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N2 - The subiculum was recently shown to be crucially involved in the generation of interictal activity in human temporal lobe epilepsy. Using the pilocarpine model of epilepsy, this study examines the anatomical substrates for network hyperexcitability recorded in the subiculum. Regular- and burst-spiking subicular pyramidal cells were stained with fluorescence dyes and reconstructed to analyze seizure-induced alterations of the dendritic and axonal system. In control animals burst-spiking cells outnumbered regular-spiking cells by about two to one. Regular- and burst-spiking cells were characterized by extensive axonal branching and autapse-like contacts, suggesting a high intrinsic connectivity. In addition, subicular axons projecting to CA1 indicate a CA1-subiculum-CA1 circuit. In the subiculum of pilocarpine-treated rats we found an enhanced network excitability characterized by spontaneous rhythmic activity, polysynaptic responses, and all-or-none evoked bursts of action potentials. In pilocarpine-treated rats the subiculum showed cell loss of about 30%. The ratio of regular- and burst-spiking cells was practically inverse as compared to control preparations. A reduced arborization and spine density in the proximal part of the apical dendrites suggests a partial deafferentiation from CA1. In pilocarpine-treated rats no increased axonal outgrowth of pyramidal cells was observed. Hence, axonal sprouting of subicular pyramidal cells is not mandatory for the development of the pathological events. We suggest that pilocarpine-induced seizures cause an unmasking or strengthening of synaptic contacts within the recurrent subicular network.

AB - The subiculum was recently shown to be crucially involved in the generation of interictal activity in human temporal lobe epilepsy. Using the pilocarpine model of epilepsy, this study examines the anatomical substrates for network hyperexcitability recorded in the subiculum. Regular- and burst-spiking subicular pyramidal cells were stained with fluorescence dyes and reconstructed to analyze seizure-induced alterations of the dendritic and axonal system. In control animals burst-spiking cells outnumbered regular-spiking cells by about two to one. Regular- and burst-spiking cells were characterized by extensive axonal branching and autapse-like contacts, suggesting a high intrinsic connectivity. In addition, subicular axons projecting to CA1 indicate a CA1-subiculum-CA1 circuit. In the subiculum of pilocarpine-treated rats we found an enhanced network excitability characterized by spontaneous rhythmic activity, polysynaptic responses, and all-or-none evoked bursts of action potentials. In pilocarpine-treated rats the subiculum showed cell loss of about 30%. The ratio of regular- and burst-spiking cells was practically inverse as compared to control preparations. A reduced arborization and spine density in the proximal part of the apical dendrites suggests a partial deafferentiation from CA1. In pilocarpine-treated rats no increased axonal outgrowth of pyramidal cells was observed. Hence, axonal sprouting of subicular pyramidal cells is not mandatory for the development of the pathological events. We suggest that pilocarpine-induced seizures cause an unmasking or strengthening of synaptic contacts within the recurrent subicular network.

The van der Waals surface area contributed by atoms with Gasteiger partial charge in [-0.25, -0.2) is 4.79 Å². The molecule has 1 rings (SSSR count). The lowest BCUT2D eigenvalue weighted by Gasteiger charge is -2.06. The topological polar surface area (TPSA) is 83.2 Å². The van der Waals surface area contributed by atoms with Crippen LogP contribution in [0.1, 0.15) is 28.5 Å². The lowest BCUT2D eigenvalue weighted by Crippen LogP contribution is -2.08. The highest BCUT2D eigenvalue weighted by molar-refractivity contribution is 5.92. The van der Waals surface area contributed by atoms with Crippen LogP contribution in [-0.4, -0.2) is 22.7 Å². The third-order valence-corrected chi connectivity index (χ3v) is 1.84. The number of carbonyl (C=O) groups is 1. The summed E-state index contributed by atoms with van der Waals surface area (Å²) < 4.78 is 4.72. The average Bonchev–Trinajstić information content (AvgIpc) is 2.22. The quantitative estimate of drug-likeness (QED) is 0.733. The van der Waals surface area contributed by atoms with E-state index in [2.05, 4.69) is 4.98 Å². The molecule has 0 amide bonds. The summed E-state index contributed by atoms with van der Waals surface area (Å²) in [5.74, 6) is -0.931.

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KW - CA1

KW - cellular

KW - dendrites

KW - axons

KW - morphology

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KW - rats

KW - networks

KW - hippocampus

KW - pilocarpine

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EP - 488

JO - Journal of Comparative Neurology

T2 - Journal of Comparative Neurology

JF - Journal of Comparative Neurology

SN - 0021-9967

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ER -